The Cosa Nostra of Old? Forget About It

PIX 11's Mary Murphy checks into the post-Gotti era.

One of the 23 Emmy Awards claimed over the years by veteran New York TV reporter Mary Murphy was for her coverage of the John Gotti trial. In other words, the Queens native is able to bring a great deal of wisdom and perspective to the topic of how organized crime activities have more recently evolved.

The spark for Murphy’s PIX 11 Investigates report was the recent acquittal of 80-year-old Vincent Asaro, a real-life inspiration for Martin Scorsese’s 1995 classic Goodfellas. In the shadow of ISIS, an organization that has horrifically picked up where Salvatore “Sammy the Bull” Gravano left off, Murphy was told that the Costra Nostra is actively engaged these days in mortgage fraud, online gambling and black-market prescription drugs:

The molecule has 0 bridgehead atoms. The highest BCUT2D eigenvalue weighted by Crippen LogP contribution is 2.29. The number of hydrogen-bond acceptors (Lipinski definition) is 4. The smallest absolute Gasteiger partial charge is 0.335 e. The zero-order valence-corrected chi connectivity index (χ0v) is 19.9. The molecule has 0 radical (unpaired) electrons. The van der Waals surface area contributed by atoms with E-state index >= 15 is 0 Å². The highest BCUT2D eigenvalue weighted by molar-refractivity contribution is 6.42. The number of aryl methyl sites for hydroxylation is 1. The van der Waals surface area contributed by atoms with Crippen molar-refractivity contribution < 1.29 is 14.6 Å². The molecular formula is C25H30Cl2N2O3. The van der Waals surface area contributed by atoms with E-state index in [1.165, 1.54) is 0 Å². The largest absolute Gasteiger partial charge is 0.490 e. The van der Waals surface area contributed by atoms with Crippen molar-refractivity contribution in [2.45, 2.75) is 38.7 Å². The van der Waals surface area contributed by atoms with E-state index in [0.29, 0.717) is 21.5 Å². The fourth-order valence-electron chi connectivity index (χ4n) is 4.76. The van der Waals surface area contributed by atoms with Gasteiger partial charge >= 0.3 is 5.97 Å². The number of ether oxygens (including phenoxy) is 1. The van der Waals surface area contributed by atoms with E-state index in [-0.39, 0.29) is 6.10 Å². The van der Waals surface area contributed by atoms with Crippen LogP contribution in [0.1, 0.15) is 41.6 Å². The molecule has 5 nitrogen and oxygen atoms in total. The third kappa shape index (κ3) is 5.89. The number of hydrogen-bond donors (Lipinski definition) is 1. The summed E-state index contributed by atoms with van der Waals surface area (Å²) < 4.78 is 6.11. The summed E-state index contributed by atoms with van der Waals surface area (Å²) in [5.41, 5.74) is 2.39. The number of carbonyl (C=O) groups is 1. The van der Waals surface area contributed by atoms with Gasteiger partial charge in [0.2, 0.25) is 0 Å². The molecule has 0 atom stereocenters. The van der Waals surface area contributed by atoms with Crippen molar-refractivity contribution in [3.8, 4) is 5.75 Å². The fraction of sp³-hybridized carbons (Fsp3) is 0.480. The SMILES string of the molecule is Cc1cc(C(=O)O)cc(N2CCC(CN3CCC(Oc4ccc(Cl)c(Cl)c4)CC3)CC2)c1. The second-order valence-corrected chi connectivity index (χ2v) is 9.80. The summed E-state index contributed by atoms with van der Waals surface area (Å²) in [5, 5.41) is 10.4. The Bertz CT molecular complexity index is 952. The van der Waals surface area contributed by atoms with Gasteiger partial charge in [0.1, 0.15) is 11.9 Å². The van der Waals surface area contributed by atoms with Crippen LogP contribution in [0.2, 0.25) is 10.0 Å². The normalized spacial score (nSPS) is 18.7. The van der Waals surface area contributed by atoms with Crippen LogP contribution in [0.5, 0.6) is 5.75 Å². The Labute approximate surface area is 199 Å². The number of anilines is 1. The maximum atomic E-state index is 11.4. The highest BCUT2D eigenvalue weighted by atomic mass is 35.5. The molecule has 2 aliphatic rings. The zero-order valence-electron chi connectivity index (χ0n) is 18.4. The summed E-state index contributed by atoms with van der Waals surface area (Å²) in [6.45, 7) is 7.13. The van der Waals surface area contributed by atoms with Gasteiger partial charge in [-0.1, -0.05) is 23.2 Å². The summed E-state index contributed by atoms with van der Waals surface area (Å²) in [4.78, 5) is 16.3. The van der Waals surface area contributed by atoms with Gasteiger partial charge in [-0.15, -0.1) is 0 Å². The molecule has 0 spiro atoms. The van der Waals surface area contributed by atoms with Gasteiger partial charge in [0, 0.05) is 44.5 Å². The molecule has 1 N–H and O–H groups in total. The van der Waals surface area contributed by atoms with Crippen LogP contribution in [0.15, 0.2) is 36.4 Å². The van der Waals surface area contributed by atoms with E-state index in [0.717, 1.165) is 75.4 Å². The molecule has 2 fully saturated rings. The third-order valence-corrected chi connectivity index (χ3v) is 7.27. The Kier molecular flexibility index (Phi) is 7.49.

“For the most part, the mobsters have stopped killing people,” veteran journalist and author Jerry Capeci told PIX 11 Investigates. “The mob has a rule: no more bodies in the streets.” Capeci conceived and writes for weekly online site ganglandnews.com.

Murphy leads the print side of her report with the fact that Uncle Louie G’s, an Italian ices and ice cream store that replaced an old haunt of Gotti’s – the Bergin Hunt and Fish Club on 101st Avenue in Ozone Park, Queens – is now boarded up.